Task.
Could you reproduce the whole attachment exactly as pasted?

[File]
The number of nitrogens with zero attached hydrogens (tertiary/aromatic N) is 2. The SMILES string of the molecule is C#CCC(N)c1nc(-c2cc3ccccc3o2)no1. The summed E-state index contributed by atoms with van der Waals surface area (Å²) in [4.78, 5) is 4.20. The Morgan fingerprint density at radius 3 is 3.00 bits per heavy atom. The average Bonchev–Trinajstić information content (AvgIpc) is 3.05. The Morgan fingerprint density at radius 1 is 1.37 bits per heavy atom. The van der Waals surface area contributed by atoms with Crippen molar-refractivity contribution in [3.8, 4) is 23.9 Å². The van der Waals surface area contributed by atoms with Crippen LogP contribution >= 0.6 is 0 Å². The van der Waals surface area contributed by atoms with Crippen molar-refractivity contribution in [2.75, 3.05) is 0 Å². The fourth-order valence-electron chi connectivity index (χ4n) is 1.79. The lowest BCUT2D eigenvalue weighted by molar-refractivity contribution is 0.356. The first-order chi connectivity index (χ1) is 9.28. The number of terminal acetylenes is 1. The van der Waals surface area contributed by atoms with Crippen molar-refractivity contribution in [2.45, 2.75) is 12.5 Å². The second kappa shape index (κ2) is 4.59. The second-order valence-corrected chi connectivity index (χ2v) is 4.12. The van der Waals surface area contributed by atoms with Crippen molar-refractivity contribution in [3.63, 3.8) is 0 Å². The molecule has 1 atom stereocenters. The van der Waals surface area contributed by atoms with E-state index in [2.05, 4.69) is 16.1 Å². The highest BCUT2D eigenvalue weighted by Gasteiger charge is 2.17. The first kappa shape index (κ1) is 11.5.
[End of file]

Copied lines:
The number of nitrogens with zero attached hydrogens (tertiary/aromatic N) is 2. The SMILES string of the molecule is C#CCC(N)c1nc(-c2cc3ccccc3o2)no1. The summed E-state index contributed by atoms with van der Waals surface area (Å²) in [4.78, 5) is 4.20. The Morgan fingerprint density at radius 3 is 3.00 bits per heavy atom. The average Bonchev–Trinajstić information content (AvgIpc) is 3.05. The Morgan fingerprint density at radius 1 is 1.37 bits per heavy atom. The van der Waals surface area contributed by atoms with Crippen molar-refractivity contribution in [3.8, 4) is 23.9 Å². The van der Waals surface area contributed by atoms with Crippen LogP contribution >= 0.6 is 0 Å². The van der Waals surface area contributed by atoms with Crippen molar-refractivity contribution in [2.75, 3.05) is 0 Å². The fourth-order valence-electron chi connectivity index (χ4n) is 1.79. The lowest BCUT2D eigenvalue weighted by molar-refractivity contribution is 0.356. The first-order chi connectivity index (χ1) is 9.28. The number of terminal acetylenes is 1. The van der Waals surface area contributed by atoms with Crippen molar-refractivity contribution in [2.45, 2.75) is 12.5 Å². The second kappa shape index (κ2) is 4.59. The second-order valence-corrected chi connectivity index (χ2v) is 4.12. The van der Waals surface area contributed by atoms with Crippen molar-refractivity contribution in [3.63, 3.8) is 0 Å². The molecule has 1 atom stereocenters. The van der Waals surface area contributed by atoms with E-state index in [2.05, 4.69) is 16.1 Å². The highest BCUT2D eigenvalue weighted by Gasteiger charge is 2.17. The first kappa shape index (κ1) is 11.5.